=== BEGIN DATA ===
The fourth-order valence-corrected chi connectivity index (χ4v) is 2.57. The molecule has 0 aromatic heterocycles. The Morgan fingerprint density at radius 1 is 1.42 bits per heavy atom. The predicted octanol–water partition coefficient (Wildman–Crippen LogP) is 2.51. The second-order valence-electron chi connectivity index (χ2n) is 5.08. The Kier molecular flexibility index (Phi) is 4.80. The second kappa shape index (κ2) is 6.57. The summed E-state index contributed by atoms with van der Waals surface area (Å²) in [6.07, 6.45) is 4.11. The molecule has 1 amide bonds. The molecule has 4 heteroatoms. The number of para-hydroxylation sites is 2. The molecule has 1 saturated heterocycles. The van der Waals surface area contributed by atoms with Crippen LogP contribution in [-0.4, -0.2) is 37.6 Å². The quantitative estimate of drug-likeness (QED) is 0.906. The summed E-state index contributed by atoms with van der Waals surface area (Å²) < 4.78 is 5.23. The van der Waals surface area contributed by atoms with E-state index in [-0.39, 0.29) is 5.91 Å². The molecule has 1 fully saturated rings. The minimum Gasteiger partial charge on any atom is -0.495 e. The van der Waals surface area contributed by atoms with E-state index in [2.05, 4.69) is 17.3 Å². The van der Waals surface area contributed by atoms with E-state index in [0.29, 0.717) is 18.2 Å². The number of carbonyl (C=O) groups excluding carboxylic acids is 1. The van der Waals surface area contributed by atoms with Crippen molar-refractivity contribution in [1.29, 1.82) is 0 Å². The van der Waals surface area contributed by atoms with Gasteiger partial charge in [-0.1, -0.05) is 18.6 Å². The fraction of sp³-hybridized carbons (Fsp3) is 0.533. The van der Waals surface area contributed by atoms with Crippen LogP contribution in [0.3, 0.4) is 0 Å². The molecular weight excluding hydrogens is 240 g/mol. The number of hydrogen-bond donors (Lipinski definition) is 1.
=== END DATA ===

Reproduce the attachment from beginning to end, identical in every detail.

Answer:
The fourth-order valence-corrected chi connectivity index (χ4v) is 2.57. The molecule has 0 aromatic heterocycles. The Morgan fingerprint density at radius 1 is 1.42 bits per heavy atom. The predicted octanol–water partition coefficient (Wildman–Crippen LogP) is 2.51. The second-order valence-electron chi connectivity index (χ2n) is 5.08. The Kier molecular flexibility index (Phi) is 4.80. The second kappa shape index (κ2) is 6.57. The summed E-state index contributed by atoms with van der Waals surface area (Å²) in [6.07, 6.45) is 4.11. The molecule has 1 amide bonds. The molecule has 4 heteroatoms. The number of para-hydroxylation sites is 2. The molecule has 1 saturated heterocycles. The van der Waals surface area contributed by atoms with Crippen LogP contribution in [-0.4, -0.2) is 37.6 Å². The quantitative estimate of drug-likeness (QED) is 0.906. The summed E-state index contributed by atoms with van der Waals surface area (Å²) < 4.78 is 5.23. The van der Waals surface area contributed by atoms with E-state index in [-0.39, 0.29) is 5.91 Å². The molecule has 1 fully saturated rings. The minimum Gasteiger partial charge on any atom is -0.495 e. The van der Waals surface area contributed by atoms with E-state index in [2.05, 4.69) is 17.3 Å². The van der Waals surface area contributed by atoms with E-state index in [0.29, 0.717) is 18.2 Å². The number of carbonyl (C=O) groups excluding carboxylic acids is 1. The van der Waals surface area contributed by atoms with Crippen molar-refractivity contribution in [1.29, 1.82) is 0 Å². The van der Waals surface area contributed by atoms with Gasteiger partial charge in [-0.1, -0.05) is 18.6 Å². The fraction of sp³-hybridized carbons (Fsp3) is 0.533. The van der Waals surface area contributed by atoms with Crippen LogP contribution in [0.3, 0.4) is 0 Å². The molecular weight excluding hydrogens is 240 g/mol. The number of hydrogen-bond donors (Lipinski definition) is 1.